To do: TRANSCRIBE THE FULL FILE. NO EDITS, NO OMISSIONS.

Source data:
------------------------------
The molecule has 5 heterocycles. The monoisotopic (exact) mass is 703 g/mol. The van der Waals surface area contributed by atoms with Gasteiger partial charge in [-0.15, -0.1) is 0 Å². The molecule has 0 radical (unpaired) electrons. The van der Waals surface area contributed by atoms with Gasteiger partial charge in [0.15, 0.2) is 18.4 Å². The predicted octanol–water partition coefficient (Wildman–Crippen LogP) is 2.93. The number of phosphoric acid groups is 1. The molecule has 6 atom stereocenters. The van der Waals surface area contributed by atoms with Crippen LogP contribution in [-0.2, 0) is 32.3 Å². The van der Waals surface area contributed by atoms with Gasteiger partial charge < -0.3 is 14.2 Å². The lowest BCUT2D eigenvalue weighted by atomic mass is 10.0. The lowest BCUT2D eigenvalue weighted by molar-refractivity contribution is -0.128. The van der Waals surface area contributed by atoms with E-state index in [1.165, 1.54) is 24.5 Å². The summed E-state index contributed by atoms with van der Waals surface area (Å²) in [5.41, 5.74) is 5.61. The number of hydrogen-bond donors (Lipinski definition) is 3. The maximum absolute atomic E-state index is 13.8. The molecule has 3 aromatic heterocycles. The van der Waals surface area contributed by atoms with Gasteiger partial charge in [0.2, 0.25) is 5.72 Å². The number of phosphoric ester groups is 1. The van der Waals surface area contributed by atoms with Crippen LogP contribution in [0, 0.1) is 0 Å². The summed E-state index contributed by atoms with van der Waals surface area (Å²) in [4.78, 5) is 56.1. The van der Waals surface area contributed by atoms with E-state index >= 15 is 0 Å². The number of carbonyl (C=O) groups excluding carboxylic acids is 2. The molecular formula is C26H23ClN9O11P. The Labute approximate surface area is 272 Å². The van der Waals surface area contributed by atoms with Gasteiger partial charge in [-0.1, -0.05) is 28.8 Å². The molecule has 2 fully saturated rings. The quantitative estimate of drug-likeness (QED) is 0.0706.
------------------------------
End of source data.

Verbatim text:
The molecule has 5 heterocycles. The monoisotopic (exact) mass is 703 g/mol. The van der Waals surface area contributed by atoms with Gasteiger partial charge in [-0.15, -0.1) is 0 Å². The molecule has 0 radical (unpaired) electrons. The van der Waals surface area contributed by atoms with Gasteiger partial charge in [0.15, 0.2) is 18.4 Å². The predicted octanol–water partition coefficient (Wildman–Crippen LogP) is 2.93. The number of phosphoric acid groups is 1. The molecule has 6 atom stereocenters. The van der Waals surface area contributed by atoms with Crippen LogP contribution in [-0.2, 0) is 32.3 Å². The van der Waals surface area contributed by atoms with Gasteiger partial charge < -0.3 is 14.2 Å². The lowest BCUT2D eigenvalue weighted by atomic mass is 10.0. The lowest BCUT2D eigenvalue weighted by molar-refractivity contribution is -0.128. The van der Waals surface area contributed by atoms with E-state index in [1.165, 1.54) is 24.5 Å². The summed E-state index contributed by atoms with van der Waals surface area (Å²) in [5.41, 5.74) is 5.61. The number of hydrogen-bond donors (Lipinski definition) is 3. The maximum absolute atomic E-state index is 13.8. The molecule has 3 aromatic heterocycles. The van der Waals surface area contributed by atoms with Gasteiger partial charge in [0.2, 0.25) is 5.72 Å². The number of phosphoric ester groups is 1. The van der Waals surface area contributed by atoms with Crippen LogP contribution in [0, 0.1) is 0 Å². The summed E-state index contributed by atoms with van der Waals surface area (Å²) in [4.78, 5) is 56.1. The van der Waals surface area contributed by atoms with E-state index >= 15 is 0 Å². The number of carbonyl (C=O) groups excluding carboxylic acids is 2. The molecular formula is C26H23ClN9O11P. The Labute approximate surface area is 272 Å². The van der Waals surface area contributed by atoms with Gasteiger partial charge in [-0.1, -0.05) is 28.8 Å². The molecule has 2 fully saturated rings. The quantitative estimate of drug-likeness (QED) is 0.0706.